During the bye week, I wrote a series of articles titled “Asked and Answered,” which delved into specific points and issues facing the Boston College Eagles football team entering the 2021 season. Generally, these concerns were assuaged, as many position groups were playing up to par or even above expectations. However, after a close road loss to Clemson and a strange but ultimately thorough beating by NC State, BC faces a critical inflection point in their season.
Halfway through the regular season, the Eagles sit at 4-2 with two road games next on the schedule. They sailed through their non-conference slate with relative ease. But against their two most formidable conference opponents, various aspects of the team struggled. On the defensive side of the ball, BC has performed quite well for the most part. While some opponents have been able to move the ball against them (Missouri and Clemson), they have held strong in the red zone and have limited some of the explosive plays that plagued them last season. They’ve done a good job preventing mobile quarterbacks from ruining them like last year, but they also have struggled to pressure the passer consistently.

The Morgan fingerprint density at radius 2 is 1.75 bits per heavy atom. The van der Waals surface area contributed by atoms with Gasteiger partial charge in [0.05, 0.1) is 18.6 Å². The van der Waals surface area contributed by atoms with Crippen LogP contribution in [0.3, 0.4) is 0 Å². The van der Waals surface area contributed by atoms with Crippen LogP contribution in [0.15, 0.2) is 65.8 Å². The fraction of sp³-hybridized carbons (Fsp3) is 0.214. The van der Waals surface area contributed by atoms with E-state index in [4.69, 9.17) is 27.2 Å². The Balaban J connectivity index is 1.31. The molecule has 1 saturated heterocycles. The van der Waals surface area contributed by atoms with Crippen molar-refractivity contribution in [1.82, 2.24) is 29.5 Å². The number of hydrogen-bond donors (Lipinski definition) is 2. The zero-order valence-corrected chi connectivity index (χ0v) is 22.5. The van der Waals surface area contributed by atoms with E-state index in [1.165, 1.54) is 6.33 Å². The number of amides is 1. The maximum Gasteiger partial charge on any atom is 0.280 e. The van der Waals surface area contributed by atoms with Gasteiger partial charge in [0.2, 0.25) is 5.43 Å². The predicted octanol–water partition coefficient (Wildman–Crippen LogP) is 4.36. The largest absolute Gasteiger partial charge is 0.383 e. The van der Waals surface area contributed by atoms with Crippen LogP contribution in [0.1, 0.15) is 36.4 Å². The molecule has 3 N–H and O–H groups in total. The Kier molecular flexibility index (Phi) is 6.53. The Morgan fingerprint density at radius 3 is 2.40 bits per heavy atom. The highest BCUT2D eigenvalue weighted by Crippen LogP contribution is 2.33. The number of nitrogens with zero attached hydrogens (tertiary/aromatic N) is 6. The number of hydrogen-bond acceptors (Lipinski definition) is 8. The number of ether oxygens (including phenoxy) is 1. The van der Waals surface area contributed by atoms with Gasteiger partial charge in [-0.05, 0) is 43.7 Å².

Frankly, most of the Eagles’ problems have been on the offensive side of the ball. Part of this obviously comes from Phil Jurkovec’s absence due to injury. His backup, Dennis Grosel, has been remarkably inconsistent on a game-to-game basis. Luckily, he has been aided by an excellent offensive line, a dynamic running game, and reliable tight ends. With that being said, BC’s season took a drastic turn during the third quarter of Saturday night’s contest against NC State. The Eagles struggled to run the ball, and two big (albeit fluky) turnovers gave the Wolfpack a big lead. After that, even if BC could run the ball, they needed to throw it to get back in the game. Grosel struggled to get the offense going, and the Eagles would not score again.